Resources Dyslexia-Handbook  Dyslexia Intervention Plan.pdf  GSISD Dyslexia-Dysgraphia Program Guide


    Accessible Books for Texas is a Benetech project funded by the Texas Education Agency (TEA) that provides on-the-ground training and support to Texas public K-12 educators, parents, and students on accessible instructional materials (AIM). Bookshare is Benetech's accessible online library which has over 500,000 titles available to individuals with print disabilities.  Visit the Bookshare website for more information at:

    Learning Ally has 80,000 + human-narrated audio books available to individuals with print disabilities. The materials can be delivered through internet downloads and accessed using various mainstream and assistive technology devices. Through a contract with TEA, Learning Ally offers free memberships to Texas K-12 public and charter schools with qualifying students. Visit the Learning Ally website for more information: SB 2075 requires school districts to notify parents of the Talking Book Program. The Talking Book Program (TBP) provides free library services to qualifying Texans with visual, physical, or reading disabilities. TBP is part of the National Library Service to the Blind and Print Disabled, a program administered by the Library of Congress. The TBP collection consists of more than 100,000 titles, including hundreds of titles in Spanish, and some in French, German, Russian, and other languages.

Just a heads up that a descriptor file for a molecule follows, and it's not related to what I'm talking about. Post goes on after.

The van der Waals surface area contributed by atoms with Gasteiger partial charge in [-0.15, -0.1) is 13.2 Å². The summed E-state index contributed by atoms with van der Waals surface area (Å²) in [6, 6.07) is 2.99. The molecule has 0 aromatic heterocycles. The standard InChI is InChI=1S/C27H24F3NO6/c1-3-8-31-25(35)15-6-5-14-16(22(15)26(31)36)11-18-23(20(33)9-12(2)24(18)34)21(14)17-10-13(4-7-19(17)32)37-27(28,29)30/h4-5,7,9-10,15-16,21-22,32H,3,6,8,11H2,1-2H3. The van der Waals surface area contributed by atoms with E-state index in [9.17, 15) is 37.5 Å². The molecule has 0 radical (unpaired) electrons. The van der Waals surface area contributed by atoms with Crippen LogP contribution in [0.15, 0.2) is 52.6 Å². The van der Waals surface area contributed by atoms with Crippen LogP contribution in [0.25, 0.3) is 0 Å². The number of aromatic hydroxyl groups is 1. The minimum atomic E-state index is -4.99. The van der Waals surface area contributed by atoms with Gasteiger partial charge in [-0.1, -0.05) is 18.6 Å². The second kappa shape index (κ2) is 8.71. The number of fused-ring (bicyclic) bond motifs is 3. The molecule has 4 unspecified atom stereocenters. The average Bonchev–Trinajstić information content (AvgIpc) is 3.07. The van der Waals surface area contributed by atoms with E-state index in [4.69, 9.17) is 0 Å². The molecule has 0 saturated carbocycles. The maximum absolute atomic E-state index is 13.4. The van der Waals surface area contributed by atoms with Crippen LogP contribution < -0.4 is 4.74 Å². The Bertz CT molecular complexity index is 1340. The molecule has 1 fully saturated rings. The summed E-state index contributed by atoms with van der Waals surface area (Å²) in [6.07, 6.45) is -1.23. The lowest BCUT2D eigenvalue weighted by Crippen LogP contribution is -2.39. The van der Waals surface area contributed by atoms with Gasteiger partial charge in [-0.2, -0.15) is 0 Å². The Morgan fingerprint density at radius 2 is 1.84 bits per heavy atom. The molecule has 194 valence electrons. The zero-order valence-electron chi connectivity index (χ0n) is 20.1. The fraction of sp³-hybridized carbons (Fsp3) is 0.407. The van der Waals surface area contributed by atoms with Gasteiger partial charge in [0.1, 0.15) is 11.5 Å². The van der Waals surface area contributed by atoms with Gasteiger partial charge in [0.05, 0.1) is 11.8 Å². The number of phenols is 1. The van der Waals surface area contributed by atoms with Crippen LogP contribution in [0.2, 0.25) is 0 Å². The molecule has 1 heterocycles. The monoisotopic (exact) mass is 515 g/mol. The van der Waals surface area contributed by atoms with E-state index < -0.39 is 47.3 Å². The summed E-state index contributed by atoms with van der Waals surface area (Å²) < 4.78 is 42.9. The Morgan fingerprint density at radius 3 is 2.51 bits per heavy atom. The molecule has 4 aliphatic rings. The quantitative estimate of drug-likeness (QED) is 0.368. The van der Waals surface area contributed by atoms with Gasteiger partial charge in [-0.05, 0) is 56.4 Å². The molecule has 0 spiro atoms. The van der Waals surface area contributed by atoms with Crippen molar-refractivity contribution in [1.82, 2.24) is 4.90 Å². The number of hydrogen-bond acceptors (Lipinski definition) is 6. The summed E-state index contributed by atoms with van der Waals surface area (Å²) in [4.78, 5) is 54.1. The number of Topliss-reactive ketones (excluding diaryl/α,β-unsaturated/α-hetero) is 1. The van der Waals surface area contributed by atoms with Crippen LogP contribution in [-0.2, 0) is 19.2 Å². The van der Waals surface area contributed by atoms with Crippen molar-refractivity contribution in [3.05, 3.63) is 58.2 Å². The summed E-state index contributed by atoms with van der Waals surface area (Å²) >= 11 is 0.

Dyslexia Specialists: Tammy Barber: Gina Holland:

    Region 7 Contact: Angela Venters:

    State Dyslexia Helpline # 1-800-232-3030   TEA Dyslexia Webpage link -